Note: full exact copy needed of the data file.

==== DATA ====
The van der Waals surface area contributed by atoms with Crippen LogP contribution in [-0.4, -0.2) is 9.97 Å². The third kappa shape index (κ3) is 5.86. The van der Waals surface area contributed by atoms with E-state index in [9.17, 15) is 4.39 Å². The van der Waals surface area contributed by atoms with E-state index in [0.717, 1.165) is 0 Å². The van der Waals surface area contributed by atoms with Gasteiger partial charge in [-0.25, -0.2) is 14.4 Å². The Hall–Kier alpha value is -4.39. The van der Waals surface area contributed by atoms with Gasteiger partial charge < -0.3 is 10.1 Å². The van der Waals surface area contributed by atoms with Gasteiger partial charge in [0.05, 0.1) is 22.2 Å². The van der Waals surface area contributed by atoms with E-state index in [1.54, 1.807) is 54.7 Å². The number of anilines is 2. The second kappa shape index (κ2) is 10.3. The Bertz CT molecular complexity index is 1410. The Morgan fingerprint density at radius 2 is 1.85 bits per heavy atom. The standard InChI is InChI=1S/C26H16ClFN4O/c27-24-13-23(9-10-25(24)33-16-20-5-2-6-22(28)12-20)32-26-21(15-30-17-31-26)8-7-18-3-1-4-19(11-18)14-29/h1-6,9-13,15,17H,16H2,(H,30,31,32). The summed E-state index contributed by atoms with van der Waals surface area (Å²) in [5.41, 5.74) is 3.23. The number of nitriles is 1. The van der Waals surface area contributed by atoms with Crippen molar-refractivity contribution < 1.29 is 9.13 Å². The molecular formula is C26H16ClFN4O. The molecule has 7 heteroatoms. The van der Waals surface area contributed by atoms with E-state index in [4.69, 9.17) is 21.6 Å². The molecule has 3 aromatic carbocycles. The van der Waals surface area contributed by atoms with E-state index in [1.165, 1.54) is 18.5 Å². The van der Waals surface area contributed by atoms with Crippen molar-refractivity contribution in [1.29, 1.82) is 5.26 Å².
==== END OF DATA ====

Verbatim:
The van der Waals surface area contributed by atoms with Crippen LogP contribution in [-0.4, -0.2) is 9.97 Å². The third kappa shape index (κ3) is 5.86. The van der Waals surface area contributed by atoms with E-state index in [9.17, 15) is 4.39 Å². The van der Waals surface area contributed by atoms with E-state index in [0.717, 1.165) is 0 Å². The van der Waals surface area contributed by atoms with Gasteiger partial charge in [-0.25, -0.2) is 14.4 Å². The Hall–Kier alpha value is -4.39. The van der Waals surface area contributed by atoms with Gasteiger partial charge < -0.3 is 10.1 Å². The van der Waals surface area contributed by atoms with Gasteiger partial charge in [0.05, 0.1) is 22.2 Å². The van der Waals surface area contributed by atoms with E-state index in [1.54, 1.807) is 54.7 Å². The number of anilines is 2. The second kappa shape index (κ2) is 10.3. The Bertz CT molecular complexity index is 1410. The Morgan fingerprint density at radius 2 is 1.85 bits per heavy atom. The standard InChI is InChI=1S/C26H16ClFN4O/c27-24-13-23(9-10-25(24)33-16-20-5-2-6-22(28)12-20)32-26-21(15-30-17-31-26)8-7-18-3-1-4-19(11-18)14-29/h1-6,9-13,15,17H,16H2,(H,30,31,32). The summed E-state index contributed by atoms with van der Waals surface area (Å²) in [5.41, 5.74) is 3.23. The number of nitriles is 1. The van der Waals surface area contributed by atoms with Crippen molar-refractivity contribution < 1.29 is 9.13 Å². The molecular formula is C26H16ClFN4O. The molecule has 7 heteroatoms. The van der Waals surface area contributed by atoms with E-state index in [4.69, 9.17) is 21.6 Å². The molecule has 3 aromatic carbocycles. The van der Waals surface area contributed by atoms with E-state index in [1.165, 1.54) is 18.5 Å². The van der Waals surface area contributed by atoms with Crippen molar-refractivity contribution in [1.29, 1.82) is 5.26 Å².